When plans were announced for a fifth movie version of F. Scott Fitzgerald's classic 1925 novel, "The Great Gatsby," to be filmed in 3D and featuring Jay Z music, no one could be blamed for being skeptical or rolling their eyes.
But when you see director Baz Luhrmann's vision play out on screen, it actually fits the novel like one of Gatsby's finely tailored suits.
"The Great Gatsby" was about bathing in gross extravagance and excess, so why shouldn't the movie be made the same way? And who better than Aussie director Luhrmann to do it? He's the director of the gaudy "Moulin Rouge" and flashy "Romeo and Juliet."
He cast his Romeo as the title character.
Leonardo DiCaprio is fantastic as the mysterious Jay Gatsby - a man hiding secrets who made himself rich to win back a long-lost love, Daisy Buchanan, played by the radiant Carey Mulligan.Toby Maguire is Daisy's cousin, Nick Caraway, the narrator of the story and an outsider to all of the parties and drunken debauchery of the uber rich lifestyle. He's also Gatsby's best route to Daisy. Problem is, Daisy went on and married an old money scoundrel named Tom, played by an outstanding Joel Edgerton.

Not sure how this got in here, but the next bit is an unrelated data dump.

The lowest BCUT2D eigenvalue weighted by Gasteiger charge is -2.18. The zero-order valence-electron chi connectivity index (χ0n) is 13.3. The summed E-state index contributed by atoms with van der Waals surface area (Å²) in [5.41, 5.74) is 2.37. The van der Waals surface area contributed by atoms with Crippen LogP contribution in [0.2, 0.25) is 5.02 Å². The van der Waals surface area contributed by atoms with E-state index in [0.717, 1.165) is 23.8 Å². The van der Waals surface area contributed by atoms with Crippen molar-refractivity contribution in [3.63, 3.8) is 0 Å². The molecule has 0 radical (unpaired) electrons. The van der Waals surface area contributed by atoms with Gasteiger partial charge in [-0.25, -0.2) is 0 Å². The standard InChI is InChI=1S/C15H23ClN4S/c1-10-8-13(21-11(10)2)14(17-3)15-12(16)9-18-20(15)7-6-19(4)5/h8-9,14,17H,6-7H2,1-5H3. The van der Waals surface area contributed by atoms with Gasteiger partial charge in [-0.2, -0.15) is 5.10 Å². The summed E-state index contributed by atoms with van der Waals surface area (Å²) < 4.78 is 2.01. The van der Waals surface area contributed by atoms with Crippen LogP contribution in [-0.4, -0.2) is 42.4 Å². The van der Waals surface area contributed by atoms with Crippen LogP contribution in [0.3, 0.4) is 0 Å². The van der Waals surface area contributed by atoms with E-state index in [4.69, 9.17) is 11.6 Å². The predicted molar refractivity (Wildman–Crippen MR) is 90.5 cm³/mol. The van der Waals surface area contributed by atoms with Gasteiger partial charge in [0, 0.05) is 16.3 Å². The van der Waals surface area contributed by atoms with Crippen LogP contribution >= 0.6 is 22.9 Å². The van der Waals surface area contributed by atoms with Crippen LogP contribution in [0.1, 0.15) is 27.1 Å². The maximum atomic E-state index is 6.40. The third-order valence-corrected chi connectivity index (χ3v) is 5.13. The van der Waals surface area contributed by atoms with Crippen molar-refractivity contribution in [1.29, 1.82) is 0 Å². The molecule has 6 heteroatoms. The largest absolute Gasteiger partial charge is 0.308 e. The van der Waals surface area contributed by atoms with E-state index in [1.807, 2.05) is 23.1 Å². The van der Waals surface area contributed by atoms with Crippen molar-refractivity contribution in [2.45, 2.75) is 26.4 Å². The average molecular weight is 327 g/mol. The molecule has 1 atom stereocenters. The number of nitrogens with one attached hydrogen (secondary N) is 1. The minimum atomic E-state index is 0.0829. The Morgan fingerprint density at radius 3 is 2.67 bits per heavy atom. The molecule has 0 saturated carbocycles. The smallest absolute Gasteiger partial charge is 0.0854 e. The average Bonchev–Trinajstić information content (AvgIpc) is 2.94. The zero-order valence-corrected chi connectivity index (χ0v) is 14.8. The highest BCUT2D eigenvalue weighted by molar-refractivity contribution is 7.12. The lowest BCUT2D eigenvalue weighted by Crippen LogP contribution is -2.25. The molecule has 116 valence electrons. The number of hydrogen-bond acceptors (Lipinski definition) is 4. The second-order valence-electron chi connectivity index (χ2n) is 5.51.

DiCaprio's Gatsby can be viewed in so many ways - a lovesick romantic, a delusional liar, a conniving and selfish elitist - maybe all of the above. But he's endearing in a way previous versions of the character haven't been.
Likewise, Luhrmann's lush and immensely entertaining version breathes fresh life into this story that's faded over time simply into required high school reading. In fact, it's close enough to the book that some students could probably cheat and watch the movie and do okay on the test - not that they should.
Some have complained the movie is so beautiful and pristine that it feels fake and empty. They're right - but that's the whole point of the story, old sport.
EPPLER'S RATING: * * * * *
Out of five stars